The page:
Yes, I am a big believer in consistency and “meaning business” as Fred Jones says in Tools for Teaching. Steven have you read that book? It is so worth it! That and The First Days of School. Highly recommended. Changed my life.

      5. Your pep talk with them that ALL students need to respond. Good move I think. Funny how you mentioned grades but transparency is key. Why not?

      I do not get the question. I mentioned grades cause they need to communicate their understanding to me, it is part of their Interpersonal Communication Skills grade.

      Do you think that at this age constant reminders are necessary?

      YES, and maybe at all ages. But these are twelve-year-olds so YES. Are your students still those in the gifted program? I bet our classes’ makeups are somewaht similar.

      1. Thanks for getting back to me. I have not read any books per say on education. I have been in a reading funk until my 5 year old daughter asked me read her a Star Wars graphic novel that was included with a bookshelf my mother gifted me for my new home.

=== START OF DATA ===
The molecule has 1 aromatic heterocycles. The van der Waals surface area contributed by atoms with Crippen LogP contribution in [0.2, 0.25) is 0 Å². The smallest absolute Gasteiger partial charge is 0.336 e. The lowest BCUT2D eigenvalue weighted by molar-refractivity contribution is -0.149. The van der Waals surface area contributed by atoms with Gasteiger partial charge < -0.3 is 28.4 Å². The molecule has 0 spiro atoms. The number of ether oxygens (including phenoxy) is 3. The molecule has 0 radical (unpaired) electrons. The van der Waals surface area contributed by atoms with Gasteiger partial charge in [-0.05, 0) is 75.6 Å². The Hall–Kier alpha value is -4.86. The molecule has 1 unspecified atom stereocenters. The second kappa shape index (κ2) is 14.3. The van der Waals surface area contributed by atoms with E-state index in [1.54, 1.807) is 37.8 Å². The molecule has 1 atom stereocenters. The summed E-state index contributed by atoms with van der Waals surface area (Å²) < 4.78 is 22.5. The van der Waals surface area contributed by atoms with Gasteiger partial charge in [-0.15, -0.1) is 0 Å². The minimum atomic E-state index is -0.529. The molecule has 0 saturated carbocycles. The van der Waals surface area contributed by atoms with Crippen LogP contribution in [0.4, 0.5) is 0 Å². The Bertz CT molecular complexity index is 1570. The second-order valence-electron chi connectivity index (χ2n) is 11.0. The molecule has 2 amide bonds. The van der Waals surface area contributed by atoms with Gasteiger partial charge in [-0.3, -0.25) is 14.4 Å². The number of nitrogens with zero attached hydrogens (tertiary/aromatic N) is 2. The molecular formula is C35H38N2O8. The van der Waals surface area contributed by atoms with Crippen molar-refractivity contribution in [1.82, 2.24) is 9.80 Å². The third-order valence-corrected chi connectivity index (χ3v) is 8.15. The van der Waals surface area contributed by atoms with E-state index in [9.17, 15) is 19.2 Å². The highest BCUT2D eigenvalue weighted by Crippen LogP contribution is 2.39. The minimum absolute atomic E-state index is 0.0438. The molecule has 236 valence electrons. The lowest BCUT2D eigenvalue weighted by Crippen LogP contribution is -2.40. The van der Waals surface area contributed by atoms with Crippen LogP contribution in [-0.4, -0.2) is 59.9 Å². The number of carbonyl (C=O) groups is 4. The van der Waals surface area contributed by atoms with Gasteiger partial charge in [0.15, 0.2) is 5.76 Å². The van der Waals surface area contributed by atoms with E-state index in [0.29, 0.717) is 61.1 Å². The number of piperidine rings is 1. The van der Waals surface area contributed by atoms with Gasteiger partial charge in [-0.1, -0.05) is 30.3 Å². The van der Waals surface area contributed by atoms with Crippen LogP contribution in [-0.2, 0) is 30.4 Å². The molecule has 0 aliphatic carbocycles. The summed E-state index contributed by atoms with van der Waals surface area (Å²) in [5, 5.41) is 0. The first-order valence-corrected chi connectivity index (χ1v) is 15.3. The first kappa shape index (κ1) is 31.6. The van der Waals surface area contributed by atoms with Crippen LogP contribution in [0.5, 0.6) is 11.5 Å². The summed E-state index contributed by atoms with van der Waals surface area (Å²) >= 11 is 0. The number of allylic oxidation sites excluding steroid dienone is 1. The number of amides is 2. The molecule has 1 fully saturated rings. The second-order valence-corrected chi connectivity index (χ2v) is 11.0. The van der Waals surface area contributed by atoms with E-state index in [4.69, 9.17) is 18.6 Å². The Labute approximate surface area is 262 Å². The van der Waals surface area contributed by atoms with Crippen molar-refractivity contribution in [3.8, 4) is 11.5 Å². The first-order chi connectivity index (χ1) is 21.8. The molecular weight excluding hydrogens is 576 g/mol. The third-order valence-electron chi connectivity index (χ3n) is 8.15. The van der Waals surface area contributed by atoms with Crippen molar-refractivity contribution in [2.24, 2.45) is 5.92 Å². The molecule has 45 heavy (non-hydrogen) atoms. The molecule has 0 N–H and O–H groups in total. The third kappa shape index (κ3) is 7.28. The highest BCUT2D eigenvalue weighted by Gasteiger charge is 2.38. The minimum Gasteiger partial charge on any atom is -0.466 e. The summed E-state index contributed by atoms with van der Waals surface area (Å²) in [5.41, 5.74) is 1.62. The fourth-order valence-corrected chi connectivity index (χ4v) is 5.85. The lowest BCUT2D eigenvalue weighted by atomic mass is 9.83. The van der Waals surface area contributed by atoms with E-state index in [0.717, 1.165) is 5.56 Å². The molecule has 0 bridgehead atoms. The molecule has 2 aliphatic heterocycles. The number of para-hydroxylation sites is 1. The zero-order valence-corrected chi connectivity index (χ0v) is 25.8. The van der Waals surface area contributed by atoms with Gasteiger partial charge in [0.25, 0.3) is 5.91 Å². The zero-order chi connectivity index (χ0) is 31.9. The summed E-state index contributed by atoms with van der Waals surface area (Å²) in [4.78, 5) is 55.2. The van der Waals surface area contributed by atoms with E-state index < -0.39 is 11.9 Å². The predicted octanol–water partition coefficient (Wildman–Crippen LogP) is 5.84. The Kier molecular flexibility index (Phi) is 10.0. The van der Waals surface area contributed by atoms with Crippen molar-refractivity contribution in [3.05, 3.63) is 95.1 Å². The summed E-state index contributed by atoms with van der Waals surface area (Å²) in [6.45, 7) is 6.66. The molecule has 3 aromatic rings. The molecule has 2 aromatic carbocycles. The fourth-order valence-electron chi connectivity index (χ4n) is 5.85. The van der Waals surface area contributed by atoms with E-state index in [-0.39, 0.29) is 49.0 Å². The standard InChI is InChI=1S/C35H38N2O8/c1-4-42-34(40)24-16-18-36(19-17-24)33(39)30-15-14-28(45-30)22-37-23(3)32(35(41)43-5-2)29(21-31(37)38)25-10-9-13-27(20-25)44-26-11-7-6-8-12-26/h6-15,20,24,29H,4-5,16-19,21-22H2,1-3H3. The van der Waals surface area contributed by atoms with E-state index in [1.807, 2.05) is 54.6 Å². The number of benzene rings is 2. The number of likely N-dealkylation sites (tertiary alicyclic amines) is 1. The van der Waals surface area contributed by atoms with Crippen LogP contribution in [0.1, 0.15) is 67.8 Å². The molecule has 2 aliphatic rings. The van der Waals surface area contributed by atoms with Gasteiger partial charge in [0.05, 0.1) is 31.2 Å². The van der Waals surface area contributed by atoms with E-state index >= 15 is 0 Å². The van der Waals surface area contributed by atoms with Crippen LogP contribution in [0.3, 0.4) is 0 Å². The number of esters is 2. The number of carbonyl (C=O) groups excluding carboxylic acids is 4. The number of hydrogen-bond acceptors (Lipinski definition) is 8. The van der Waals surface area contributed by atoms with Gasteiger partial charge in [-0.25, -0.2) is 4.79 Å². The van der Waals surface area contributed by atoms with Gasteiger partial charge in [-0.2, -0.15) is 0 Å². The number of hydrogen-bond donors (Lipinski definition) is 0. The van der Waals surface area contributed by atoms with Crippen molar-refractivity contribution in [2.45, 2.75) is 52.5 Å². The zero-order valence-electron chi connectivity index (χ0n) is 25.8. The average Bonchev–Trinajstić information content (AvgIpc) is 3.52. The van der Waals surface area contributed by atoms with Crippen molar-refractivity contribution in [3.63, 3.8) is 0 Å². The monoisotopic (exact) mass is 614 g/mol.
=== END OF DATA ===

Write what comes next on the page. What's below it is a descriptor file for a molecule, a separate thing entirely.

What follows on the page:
I was going to read an excerpt of Doing School that my VP gave us for PD. Looks interesting. Going back to management, yes I need to up my game and “mean business”. So far it’s okay but that is because I have small classes of 20 for French. It’s almost unheard of here in California.

        For grades, I just noted that you mentioned it in your pep talk. Then right back to business. My question mark was rhetorical.

        My students are only gifted students coming from all over Fresno. They come from 60 different Elementary school of which the gifted and talented school elementary school make up about half. I believe that they use a lottery system to become admitted. They only accept about 10% of students who have applied.